Steve Turner
Former Editor, 5.0 Mustang & Super Fords
December 1, 2005
Photos By: Dale Amy

If you are into cars, you have dreamed of building the ideal ride. When you get to play with that mental Monopoly money, you can spend as much as you'd like and everything would be just the way you wanted it. Well, suppose you had a wild idea for a ride, and your boss was willing to fund the car's creation. For many of us, it might just be a dream come true. For the team at Sutton High Performance, it was a mirage that began in the heat of the desert at the annual meeting of automotive excess, the Specialty Equipment Manufacturers Association show in Las Vegas.

Last November the Sutton Team walked around the show and was treated to a number of '05 Mustangs dressed up to dazzle, and the car had just reached dealer lots, including the lot at SHP's parent company Sutton Ford in Matteson, Illinois. It struck Sutton's Jerry VanDerLinde that just building a blown Mustang wouldn't be enough. Building the first big-boost, high-powered '05 Mustang would be a great way to make a mark on the performance scene. All he had to do was convince Director of Operations Randy Mohrbach to convince Sutton Ford owner Nate Sutton to sign off on his wild scheme.

What Jerry didn't anticipate was how many hurdles they'd have to overcome. Doing something first is great, but it often takes a Herculean effort to do so. We scratched the surface of what it took to build this car in last month's issue ("Mission Possible," Nov. '05, page 48); suffice it to say there are more than 50 custom parts on this car. The modular aftermarket has been on fire for a while now, but at the time of the '05 Mustang's release, the car had several unique facets that had yet to be addressed.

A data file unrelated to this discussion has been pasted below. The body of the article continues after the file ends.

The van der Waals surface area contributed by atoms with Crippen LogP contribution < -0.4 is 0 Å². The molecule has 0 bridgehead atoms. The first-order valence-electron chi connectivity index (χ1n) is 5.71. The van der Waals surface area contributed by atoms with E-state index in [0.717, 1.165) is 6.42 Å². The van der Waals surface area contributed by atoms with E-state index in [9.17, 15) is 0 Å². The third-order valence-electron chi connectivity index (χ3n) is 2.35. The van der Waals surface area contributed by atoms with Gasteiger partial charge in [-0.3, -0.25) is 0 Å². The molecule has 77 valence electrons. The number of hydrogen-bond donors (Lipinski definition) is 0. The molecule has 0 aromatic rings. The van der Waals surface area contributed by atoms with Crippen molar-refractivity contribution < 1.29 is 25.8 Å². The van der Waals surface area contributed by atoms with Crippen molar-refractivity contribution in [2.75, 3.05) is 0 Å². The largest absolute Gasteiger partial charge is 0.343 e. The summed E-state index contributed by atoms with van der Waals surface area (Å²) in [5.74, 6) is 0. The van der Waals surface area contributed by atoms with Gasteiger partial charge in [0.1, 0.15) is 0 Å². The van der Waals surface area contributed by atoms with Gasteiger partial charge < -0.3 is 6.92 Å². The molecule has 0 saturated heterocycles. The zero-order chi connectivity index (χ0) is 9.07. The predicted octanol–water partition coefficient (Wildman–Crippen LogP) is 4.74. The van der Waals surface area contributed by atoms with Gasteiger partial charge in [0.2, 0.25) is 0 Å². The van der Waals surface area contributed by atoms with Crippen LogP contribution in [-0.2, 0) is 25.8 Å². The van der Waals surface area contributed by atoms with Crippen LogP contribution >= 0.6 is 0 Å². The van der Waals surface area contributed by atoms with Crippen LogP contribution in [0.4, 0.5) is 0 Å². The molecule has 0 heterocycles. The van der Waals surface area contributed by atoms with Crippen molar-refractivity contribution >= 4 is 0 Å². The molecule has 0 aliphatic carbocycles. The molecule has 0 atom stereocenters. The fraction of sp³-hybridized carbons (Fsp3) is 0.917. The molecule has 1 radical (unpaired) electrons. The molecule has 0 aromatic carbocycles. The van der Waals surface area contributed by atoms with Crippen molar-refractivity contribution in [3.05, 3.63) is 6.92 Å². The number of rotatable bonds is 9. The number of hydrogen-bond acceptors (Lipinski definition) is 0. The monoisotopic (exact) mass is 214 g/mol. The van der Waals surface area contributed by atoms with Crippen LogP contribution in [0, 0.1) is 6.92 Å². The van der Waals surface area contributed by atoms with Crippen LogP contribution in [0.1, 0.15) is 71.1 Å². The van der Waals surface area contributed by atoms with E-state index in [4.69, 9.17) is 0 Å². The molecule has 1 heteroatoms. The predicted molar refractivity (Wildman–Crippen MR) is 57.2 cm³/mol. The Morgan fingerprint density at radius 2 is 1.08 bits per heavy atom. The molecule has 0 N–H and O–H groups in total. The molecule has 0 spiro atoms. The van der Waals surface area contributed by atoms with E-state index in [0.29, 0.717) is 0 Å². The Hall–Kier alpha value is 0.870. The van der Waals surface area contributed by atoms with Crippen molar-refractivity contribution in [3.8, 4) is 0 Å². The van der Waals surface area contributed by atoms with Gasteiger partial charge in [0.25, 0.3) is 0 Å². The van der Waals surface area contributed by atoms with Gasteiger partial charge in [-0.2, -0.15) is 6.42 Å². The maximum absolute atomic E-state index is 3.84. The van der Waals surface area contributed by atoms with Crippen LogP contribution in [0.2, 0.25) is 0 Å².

Right off the bat, the Sutton crew realized their challenges. Last November most '05 parts were still in development, so there were no blower kits, flash tuners, cams, valvetrain parts, transmission swap kits, or fuel system upgrades. These roadblocks meant their goals of creating big power while maintaining the creature comforts would be quite a bit more difficult for Project 505's crew chief, Jerry VanDerLinde. Little did he know he'd be stripping a brand-new car down to the bare chassis, then reassembling by putting 300 working hours into three weeks. "Randy gave me the keys and said take her down to the frame," Jerry said. "It was kind of strange tearing apart a 120-mile car. The only things that didn't come out were the glass and the dash."

It was around the beginning of December that Jerry took the new GT down to the bone. Then he hauled it up to Paul's High Performance in Jackson, Michigan, for a suspension and chassis makeover. The Sutton crew had been impressed with the traction attained by Paul's naturally aspirated '05 drag car, so they ordered the works from Paul-cage, brakes, struts, shocks, springs, and antiroll bar-and that combination has resulted in impressive 1.38-second 60-foots.

Trying hard to have the car debut at the Bradenton NMRA race in March, Jerry had the aforementioned three weeks to get the car back together. In that time he, among many other things, had to build a harness to convert the car to '98 Cobra electronics, build fixed cam gears to lock out the variable cam timing, and make an '03-'04 Cobrashort-block fit in an '05 Mustang. Fortunately a Ford engineer steered them in the right direction on the fixed cam timing settings, and the '98 software proved far more compliant than the stock Spanish Oak. "That car is twisted in the head," Jerry laughed. "It thinks it's a '98 Cobra, but it was great to tune, and even though the tuning software is available for the stock electronics, I'm still not sure I'd want to use that on this car.